Missouri road projects dependent on new money

Monday, July 7, 2008 | 10:00 p.m. CDT; updated 2:31 p.m. CDT, Tuesday, July 22, 2008

JEFFERSON CITY — There’s no money to do it. But if there were, the Missouri Department of Transportation has identified dozens of major road and bridge projects to be completed as part of a potential 20-year plan.

Transportation officials don’t call it a wish list. They describe it as a need list.

The department last month projected Missouri’s transportation needs at $31.4 billion over the next couple decades — far more than its projected $12.6 billion in revenues.

Now the department is putting some specifics behind those figures.

In a new booklet, the department identifies 46 “critical” major road projects — estimated to cost $5.5 billion — which currently have no funding to get done. It also identifies 20 big bridges that would be among the first to be repaired or replaced, if the department had more money.

Chief Engineer Kevin Keith says the potential project list is a starting point for a public discussion about the state’s long-range transportation priorities. Some projects could be subtracted and others added or revised.

“We have found it is difficult to get Missourians interested in long-term transportation planning in general,” Keith said. But “they get pretty excited and engaged in the project that impacts them.

“This ought to get a reaction from folks: ’Yes, this is right,’ or, ’No, this is wrong,”’ he added. “What I hope this leads us to is a consensus on what’s right.”

Missouri recently has been on a road-paving binge, fueled largely by a 2006 ballot measure that authorized new bonding to be paid off by redirecting existing state tax revenues. However, the amount of money available for roads is expected to plummet in coming years as bond repayments rise and federal funding falls. Also, construction costs are expected to continue to go up.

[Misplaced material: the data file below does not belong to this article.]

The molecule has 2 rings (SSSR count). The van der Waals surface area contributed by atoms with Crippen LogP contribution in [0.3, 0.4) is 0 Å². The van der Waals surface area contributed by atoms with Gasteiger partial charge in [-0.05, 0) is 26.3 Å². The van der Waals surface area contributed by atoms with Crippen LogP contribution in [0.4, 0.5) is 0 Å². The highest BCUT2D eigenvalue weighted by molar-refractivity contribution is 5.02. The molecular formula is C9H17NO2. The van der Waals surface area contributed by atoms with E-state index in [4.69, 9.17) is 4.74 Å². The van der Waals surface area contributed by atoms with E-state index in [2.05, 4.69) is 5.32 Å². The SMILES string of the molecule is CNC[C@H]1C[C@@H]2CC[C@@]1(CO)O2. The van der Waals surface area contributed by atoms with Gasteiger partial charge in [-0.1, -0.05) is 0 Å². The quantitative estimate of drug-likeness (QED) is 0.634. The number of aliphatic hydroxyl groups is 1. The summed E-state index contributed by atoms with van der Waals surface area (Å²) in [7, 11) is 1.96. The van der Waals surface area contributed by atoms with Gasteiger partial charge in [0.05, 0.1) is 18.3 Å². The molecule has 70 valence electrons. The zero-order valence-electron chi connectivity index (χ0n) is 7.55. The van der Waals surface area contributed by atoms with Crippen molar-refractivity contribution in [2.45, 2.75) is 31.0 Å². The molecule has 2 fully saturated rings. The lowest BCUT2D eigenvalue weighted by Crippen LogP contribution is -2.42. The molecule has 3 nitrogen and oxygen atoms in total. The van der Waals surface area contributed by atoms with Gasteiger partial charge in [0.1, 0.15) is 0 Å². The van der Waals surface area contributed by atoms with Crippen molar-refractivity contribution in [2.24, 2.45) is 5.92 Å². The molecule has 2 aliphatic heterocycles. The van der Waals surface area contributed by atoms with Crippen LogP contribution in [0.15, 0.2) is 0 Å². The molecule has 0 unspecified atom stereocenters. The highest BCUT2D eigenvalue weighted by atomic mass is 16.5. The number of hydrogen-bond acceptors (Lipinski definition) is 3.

Legislators convened a conference of Missouri’s transportation interest groups last month, including state and local government officials, construction contractors, highway safety advocates and various lobbyists. The message presented was that they first must agree on a transportation plan before asking voters for more money. Key to that plan is an agreement on a specific list of projects.

Of the Transportation Department’s $31.4 billion in projected needs, $12.9 billion would go toward taking care of the state’s existing highways and bridges. The new booklet identifies 4,500 miles of roads to be improved along with the 20 big bridge projects.

The needed list also includes $7.2 billion to rebuild Interstates 70 and 44 with eight lanes, including some dedicated solely to heavy trucks.

The interstate repairs are separate from the 46 specific major road projects. Those include the completion of several four-lane corridors across the state, including U.S. 63 running north and south and U.S. 50 running east and west.

Also included are improvements to transform the already four-lane U.S. 71 into the proposed Interstate 49 from Kansas City south to the Arkansas border and to widen U.S. 65 to six lanes in the Springfield area.

Some of the projects also were on a 15-year road plan adopted in 1992 that the Missouri Highways and Transportation Commission ultimately dropped because it wasn’t affordable. Keith said some of those projects are on the latest lists because of merit and need, not simply because they weren’t completed the first time.

Also included in the 20-year proposal $2 billion for other modes of transportation besides roads and $3.8 million for projects that are regional priorities or contribute to economic development.

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